Although epidemiologists and clinical researchers depend on longitudinal assessments to study process and change, for decades it has been known that survey reports of health problems show a bias where they decline inexplicably in frequency and severity from first to subsequent interviews. This decline, called the attenuation effect, is better documented in psychiatric than in alcohol use disorders, but this difference could be due to the paucity of research on the latter. The presence of attenuation biases in surveys of alcohol abuse and psychiatric disorders can lead to erroneous conclusions about the course of these diseases and of their precursors. Several explanations for the attenuation effect have been proposed, including a therapeutic benefit of repeated assessments, participants'changing interpretations of those assessments, or a process of learning/optimization of participant responses, but these explanations have not been tested. Moreover, the explanations have not been jointly considered in contrasting contexts of psychiatric disorders where the attenuation effect is well established, and alcohol disorders, where it is not yet established. We propose two specific aims. 1) To carefully delineate the attenuation effect in two intensive longitudinal studies of college students, by estimating its magnitude in a) surveys of alcohol problems and mental health assessed repeatedly over a four month period, and b) daily diary studies of alcohol use and mental state among students facing an acutely stressful event. 2) To reproduce the effect in experimental studies and to test hypotheses that it is due in part to a) a therapeutic effect of the repeated assessments, b) participants'increased understanding of the assessment instrument, or c) a tendency for participants use conversation norms to judge what they should report and what they think investigators expect to hear.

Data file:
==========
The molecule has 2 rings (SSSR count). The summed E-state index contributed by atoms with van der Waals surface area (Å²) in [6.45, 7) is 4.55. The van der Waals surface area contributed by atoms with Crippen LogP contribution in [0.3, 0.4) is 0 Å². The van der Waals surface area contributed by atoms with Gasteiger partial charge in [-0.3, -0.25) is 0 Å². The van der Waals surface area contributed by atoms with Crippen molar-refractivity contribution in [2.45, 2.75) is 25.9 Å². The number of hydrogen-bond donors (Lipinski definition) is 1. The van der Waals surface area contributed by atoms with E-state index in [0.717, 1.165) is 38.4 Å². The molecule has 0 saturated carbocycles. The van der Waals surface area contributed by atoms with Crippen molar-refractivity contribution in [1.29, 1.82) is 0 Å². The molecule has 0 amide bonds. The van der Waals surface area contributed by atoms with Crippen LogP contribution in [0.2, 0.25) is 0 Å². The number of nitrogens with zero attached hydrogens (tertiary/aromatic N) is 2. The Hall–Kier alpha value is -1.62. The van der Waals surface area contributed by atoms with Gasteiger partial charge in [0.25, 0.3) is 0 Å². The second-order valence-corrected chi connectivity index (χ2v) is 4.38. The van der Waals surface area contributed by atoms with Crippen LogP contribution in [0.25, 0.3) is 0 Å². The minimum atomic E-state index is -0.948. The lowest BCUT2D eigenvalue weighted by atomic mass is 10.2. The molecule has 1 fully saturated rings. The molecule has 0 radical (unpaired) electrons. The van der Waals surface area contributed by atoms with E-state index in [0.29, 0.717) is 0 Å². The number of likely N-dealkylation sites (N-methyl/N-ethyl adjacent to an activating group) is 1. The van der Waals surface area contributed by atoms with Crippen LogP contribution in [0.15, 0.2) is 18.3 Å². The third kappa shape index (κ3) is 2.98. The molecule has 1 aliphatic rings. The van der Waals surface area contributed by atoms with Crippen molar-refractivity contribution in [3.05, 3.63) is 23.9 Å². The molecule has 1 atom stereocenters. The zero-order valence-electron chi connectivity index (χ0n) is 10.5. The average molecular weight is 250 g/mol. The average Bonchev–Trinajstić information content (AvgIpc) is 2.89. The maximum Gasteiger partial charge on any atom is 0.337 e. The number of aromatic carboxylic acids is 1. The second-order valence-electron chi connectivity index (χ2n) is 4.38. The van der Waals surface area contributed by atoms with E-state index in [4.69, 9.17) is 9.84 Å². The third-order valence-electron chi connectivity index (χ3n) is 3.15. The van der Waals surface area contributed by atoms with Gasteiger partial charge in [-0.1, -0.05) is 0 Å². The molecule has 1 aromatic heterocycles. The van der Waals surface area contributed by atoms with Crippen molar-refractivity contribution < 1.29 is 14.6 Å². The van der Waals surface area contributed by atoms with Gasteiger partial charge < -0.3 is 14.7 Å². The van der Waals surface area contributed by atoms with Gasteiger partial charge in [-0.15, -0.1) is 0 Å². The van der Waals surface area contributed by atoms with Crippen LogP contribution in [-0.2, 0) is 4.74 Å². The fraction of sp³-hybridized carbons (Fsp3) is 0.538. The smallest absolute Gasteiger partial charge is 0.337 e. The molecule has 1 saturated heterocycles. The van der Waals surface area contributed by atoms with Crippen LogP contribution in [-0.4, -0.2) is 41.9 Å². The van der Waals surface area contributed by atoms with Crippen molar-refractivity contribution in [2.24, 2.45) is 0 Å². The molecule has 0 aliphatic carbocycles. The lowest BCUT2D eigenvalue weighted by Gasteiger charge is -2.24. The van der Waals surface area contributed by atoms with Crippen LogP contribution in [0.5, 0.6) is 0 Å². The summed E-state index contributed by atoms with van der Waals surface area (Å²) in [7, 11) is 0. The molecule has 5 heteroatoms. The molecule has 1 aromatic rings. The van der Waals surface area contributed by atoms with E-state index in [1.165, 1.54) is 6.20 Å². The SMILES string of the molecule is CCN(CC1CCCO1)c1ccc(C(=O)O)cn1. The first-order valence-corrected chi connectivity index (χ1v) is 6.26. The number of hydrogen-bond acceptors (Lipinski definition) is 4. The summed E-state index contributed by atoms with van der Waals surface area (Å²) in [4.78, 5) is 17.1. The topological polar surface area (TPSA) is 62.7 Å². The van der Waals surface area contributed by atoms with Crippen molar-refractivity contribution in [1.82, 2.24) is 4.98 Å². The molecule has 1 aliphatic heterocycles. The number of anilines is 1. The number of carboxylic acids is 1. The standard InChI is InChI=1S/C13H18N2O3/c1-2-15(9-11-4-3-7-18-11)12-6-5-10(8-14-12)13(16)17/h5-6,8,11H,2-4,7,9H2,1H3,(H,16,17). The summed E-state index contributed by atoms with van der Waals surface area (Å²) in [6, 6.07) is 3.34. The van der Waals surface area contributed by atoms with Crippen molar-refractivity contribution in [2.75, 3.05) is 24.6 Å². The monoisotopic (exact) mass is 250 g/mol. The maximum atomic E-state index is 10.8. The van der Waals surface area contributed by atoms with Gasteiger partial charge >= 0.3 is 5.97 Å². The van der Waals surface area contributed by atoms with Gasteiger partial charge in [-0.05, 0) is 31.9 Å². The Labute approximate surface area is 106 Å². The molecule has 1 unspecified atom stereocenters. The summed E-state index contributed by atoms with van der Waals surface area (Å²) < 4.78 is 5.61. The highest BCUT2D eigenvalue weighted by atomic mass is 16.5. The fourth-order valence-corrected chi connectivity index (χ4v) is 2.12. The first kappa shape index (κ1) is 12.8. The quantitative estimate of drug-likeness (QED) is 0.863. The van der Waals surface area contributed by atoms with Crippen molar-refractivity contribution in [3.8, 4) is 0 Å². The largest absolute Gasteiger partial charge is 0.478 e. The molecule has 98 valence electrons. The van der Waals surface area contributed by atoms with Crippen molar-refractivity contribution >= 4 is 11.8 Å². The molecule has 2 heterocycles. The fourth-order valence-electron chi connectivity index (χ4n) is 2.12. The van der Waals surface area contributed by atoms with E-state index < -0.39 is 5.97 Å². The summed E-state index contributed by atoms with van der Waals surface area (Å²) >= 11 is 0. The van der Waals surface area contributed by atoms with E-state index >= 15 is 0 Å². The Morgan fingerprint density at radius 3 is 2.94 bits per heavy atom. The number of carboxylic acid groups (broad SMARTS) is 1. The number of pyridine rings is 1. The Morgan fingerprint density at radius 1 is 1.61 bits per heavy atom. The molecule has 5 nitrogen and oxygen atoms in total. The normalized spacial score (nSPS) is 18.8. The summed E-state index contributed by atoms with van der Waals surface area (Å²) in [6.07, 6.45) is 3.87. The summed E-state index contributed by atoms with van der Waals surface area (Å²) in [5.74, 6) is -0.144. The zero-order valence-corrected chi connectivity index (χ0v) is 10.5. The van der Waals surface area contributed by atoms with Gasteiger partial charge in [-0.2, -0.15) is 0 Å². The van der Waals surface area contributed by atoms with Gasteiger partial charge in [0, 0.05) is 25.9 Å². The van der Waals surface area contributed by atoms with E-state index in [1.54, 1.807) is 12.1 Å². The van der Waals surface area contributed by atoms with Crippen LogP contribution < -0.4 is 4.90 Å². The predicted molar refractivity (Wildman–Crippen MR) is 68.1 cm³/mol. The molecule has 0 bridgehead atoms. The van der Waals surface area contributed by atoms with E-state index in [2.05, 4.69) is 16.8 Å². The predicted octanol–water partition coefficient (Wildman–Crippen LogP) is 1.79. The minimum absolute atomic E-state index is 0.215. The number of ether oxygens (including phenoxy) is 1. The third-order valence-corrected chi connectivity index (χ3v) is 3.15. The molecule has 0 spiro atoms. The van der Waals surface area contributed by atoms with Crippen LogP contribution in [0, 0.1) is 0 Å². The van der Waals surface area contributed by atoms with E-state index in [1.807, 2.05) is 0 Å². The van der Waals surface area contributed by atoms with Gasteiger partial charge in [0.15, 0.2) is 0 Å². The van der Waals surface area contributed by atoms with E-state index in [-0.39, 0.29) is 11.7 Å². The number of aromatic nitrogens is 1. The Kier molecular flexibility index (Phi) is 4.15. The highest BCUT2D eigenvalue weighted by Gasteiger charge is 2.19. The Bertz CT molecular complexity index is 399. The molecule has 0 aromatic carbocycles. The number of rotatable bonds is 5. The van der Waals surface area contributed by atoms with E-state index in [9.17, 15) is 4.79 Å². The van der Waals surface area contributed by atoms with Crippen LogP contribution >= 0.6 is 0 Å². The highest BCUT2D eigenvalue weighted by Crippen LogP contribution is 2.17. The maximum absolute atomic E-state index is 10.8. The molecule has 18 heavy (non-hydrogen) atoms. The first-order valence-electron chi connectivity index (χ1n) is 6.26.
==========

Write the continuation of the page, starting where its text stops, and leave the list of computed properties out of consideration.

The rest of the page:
These aims will be approached with four studies, three of which are randomized experiments and one a psychophysiology lab study.
This study will help researchers gather more accurate data on alcohol and psychiatric disorders assessed in longitudinal surveys. This, in turn, will facilitate understanding of causes and courses of these disorders, enabling prevention and intervention programs to be designed.
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